Set on the eve of the Protestant Reformation in Scotland, The Monastery is full of supernatural events, theological conflict, and humour. Located in the lawless Scottish Borders, the novel depicts the monastery of Kennaquhair (a thinly disguised Melrose Abbey, whose ruins are still to be seen near Scott's own home at Abbotsford) on the verge of dissolution, and the fortunes of two brothers as they respond to a new social and religious order. Highlights of the narrative include a moving encounter between two representatives of opposing sides in the Reformation controversy who had been students together in less troubled times, and the final formal procession of the Kennaquhair monks as the Reformed forces arrive. A talking-point when the work was first published, the mysterious spectral White Lady, guardian of the magical Black Book, still intrigues readers. A strong comic element is provided by Sir Piercie Shafton with his absurd linguistic mannerisms fashionable at the English court. The narrative is preceded by one of Scott's most charming and playful introductory exchanges between the fictional local antiquary Cuthbert Clutterbuck and the Author of Waverley.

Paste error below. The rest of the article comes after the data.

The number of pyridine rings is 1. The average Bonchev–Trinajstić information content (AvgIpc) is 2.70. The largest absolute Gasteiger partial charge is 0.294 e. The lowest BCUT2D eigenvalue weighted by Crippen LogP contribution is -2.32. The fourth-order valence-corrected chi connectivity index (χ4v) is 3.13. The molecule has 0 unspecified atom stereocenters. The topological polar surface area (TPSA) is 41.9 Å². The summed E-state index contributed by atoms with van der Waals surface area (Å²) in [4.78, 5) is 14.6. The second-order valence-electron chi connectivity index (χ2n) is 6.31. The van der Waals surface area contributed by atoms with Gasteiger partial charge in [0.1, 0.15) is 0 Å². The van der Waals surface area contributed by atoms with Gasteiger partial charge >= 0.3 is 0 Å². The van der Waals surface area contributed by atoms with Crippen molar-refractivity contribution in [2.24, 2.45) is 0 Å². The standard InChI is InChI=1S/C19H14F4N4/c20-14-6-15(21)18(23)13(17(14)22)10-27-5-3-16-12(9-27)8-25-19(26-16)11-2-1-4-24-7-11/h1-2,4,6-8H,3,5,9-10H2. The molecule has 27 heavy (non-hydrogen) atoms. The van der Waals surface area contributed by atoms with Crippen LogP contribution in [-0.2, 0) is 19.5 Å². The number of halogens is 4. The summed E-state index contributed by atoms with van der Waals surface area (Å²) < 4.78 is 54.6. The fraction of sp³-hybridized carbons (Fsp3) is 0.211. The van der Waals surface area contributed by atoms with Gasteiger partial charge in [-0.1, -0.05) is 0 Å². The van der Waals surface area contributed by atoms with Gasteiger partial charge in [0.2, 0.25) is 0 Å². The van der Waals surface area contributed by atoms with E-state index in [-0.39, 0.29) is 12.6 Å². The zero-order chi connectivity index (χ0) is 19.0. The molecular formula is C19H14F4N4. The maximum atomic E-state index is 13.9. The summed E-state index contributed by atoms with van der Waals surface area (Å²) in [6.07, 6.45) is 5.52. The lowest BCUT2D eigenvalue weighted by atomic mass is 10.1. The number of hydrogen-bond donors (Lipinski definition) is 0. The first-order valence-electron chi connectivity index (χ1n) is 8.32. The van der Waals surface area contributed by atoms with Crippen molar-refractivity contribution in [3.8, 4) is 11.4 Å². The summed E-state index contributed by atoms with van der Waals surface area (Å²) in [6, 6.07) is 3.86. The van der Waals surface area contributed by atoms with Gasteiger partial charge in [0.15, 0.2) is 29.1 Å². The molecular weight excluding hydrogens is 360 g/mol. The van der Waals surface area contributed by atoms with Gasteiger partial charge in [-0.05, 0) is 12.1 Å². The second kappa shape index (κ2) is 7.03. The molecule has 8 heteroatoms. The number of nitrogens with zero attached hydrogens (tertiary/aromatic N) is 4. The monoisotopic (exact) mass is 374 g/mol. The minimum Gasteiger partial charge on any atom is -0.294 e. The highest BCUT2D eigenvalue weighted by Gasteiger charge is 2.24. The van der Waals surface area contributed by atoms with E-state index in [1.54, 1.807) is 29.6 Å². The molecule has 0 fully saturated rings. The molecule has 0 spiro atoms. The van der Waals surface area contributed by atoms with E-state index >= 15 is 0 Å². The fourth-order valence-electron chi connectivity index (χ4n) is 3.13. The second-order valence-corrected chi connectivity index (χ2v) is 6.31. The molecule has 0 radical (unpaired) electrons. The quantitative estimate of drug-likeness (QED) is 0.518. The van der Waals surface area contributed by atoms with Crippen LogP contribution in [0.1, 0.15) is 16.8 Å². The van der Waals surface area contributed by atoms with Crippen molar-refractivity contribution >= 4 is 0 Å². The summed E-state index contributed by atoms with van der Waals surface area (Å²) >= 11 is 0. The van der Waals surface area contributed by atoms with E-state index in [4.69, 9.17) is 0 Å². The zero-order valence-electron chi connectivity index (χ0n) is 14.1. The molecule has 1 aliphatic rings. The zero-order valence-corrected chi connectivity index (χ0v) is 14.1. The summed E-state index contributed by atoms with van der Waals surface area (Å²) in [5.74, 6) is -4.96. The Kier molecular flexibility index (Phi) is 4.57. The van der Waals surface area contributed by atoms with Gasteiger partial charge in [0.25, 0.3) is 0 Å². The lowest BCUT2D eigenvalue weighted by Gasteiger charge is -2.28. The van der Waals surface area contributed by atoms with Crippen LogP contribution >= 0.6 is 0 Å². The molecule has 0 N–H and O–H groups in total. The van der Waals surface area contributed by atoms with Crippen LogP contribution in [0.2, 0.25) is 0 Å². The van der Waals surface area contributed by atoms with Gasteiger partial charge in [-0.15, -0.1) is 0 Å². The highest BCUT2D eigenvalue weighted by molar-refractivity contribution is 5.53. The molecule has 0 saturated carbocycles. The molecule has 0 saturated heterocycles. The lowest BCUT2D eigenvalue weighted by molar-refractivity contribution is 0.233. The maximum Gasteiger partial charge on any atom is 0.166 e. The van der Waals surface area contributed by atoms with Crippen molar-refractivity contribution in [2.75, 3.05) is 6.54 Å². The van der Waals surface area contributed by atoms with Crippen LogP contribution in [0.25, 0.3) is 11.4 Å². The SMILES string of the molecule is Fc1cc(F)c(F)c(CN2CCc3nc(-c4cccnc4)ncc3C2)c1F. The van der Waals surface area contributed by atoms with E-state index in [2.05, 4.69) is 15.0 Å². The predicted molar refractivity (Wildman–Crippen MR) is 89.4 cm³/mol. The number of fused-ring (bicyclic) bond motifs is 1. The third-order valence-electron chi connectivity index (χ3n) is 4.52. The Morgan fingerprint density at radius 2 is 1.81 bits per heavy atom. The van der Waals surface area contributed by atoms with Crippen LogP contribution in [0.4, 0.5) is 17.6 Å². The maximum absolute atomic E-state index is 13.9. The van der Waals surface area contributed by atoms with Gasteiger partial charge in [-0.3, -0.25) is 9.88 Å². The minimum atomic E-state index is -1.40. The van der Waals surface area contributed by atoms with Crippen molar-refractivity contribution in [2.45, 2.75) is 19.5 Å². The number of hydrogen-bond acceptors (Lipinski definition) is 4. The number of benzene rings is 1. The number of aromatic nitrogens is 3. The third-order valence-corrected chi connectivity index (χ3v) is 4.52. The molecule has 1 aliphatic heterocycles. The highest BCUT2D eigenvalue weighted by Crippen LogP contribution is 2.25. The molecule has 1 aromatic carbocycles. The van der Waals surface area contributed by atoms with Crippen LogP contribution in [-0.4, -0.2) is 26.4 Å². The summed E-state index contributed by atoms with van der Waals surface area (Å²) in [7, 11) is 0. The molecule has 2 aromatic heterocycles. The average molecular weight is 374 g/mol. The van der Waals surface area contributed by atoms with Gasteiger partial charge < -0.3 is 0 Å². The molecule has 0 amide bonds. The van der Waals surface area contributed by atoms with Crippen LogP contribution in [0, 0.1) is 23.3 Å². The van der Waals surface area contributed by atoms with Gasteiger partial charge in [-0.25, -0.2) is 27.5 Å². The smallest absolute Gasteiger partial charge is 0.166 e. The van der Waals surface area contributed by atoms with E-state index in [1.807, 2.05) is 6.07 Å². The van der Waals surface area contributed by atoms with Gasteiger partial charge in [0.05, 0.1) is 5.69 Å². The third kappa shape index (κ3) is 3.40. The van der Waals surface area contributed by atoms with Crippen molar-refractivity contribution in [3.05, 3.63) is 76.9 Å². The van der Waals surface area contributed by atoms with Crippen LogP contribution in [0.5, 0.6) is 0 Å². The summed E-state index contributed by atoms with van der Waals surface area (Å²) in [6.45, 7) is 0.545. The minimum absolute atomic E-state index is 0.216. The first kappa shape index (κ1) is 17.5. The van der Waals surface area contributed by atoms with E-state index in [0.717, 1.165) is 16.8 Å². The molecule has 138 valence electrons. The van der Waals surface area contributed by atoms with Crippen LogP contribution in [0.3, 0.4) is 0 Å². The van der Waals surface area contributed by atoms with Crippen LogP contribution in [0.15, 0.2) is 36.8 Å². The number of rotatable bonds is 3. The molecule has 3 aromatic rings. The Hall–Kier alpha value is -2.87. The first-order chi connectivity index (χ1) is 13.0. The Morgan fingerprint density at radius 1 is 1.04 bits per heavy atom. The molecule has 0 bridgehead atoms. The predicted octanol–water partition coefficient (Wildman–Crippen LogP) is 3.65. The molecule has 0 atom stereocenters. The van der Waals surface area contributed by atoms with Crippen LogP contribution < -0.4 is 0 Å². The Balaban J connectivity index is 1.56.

Penny Fielding is Senior Lecturer in English and Scottish Literature at the University of Edinburgh and one of the General Editors of the New Edinburgh Edition of the Collected Works of Robert Louis Stevenson. Her books include Scotland and the Fictions of Geography: North Britain 1760-1830 (CUP, 2008) and Writing and Orality: Nationality, Culture and Nineteenth-Century Scottish Fiction (OUP, 1996) as well as an edition of Scott's The Monastery for the Edinburgh Edition of the Waverley Novels (Edinburgh EUP, 2000).